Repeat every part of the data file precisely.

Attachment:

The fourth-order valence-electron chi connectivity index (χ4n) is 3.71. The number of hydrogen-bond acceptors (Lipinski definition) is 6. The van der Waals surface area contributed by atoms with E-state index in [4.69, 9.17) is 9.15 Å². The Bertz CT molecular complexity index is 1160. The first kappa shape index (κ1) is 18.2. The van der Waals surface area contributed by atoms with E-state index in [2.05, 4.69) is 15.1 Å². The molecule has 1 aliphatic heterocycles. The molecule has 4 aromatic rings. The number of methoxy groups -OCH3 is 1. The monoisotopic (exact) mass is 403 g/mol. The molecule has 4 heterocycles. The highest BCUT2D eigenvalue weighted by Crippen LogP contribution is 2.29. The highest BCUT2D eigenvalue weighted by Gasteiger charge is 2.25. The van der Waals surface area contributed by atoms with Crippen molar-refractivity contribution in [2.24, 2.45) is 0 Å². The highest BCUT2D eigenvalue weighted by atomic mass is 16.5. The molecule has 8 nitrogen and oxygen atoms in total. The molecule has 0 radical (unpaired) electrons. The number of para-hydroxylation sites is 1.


The fourth-order valence-electron chi connectivity index (χ4n) is 3.71. The number of hydrogen-bond acceptors (Lipinski definition) is 6. The van der Waals surface area contributed by atoms with E-state index in [4.69, 9.17) is 9.15 Å². The Bertz CT molecular complexity index is 1160. The first kappa shape index (κ1) is 18.2. The van der Waals surface area contributed by atoms with E-state index in [2.05, 4.69) is 15.1 Å². The molecule has 1 aliphatic heterocycles. The molecule has 4 aromatic rings. The number of methoxy groups -OCH3 is 1. The monoisotopic (exact) mass is 403 g/mol. The molecule has 4 heterocycles. The highest BCUT2D eigenvalue weighted by Crippen LogP contribution is 2.29. The highest BCUT2D eigenvalue weighted by Gasteiger charge is 2.25. The van der Waals surface area contributed by atoms with Crippen molar-refractivity contribution in [2.24, 2.45) is 0 Å². The highest BCUT2D eigenvalue weighted by atomic mass is 16.5. The molecule has 8 nitrogen and oxygen atoms in total. The molecule has 0 radical (unpaired) electrons. The number of para-hydroxylation sites is 1.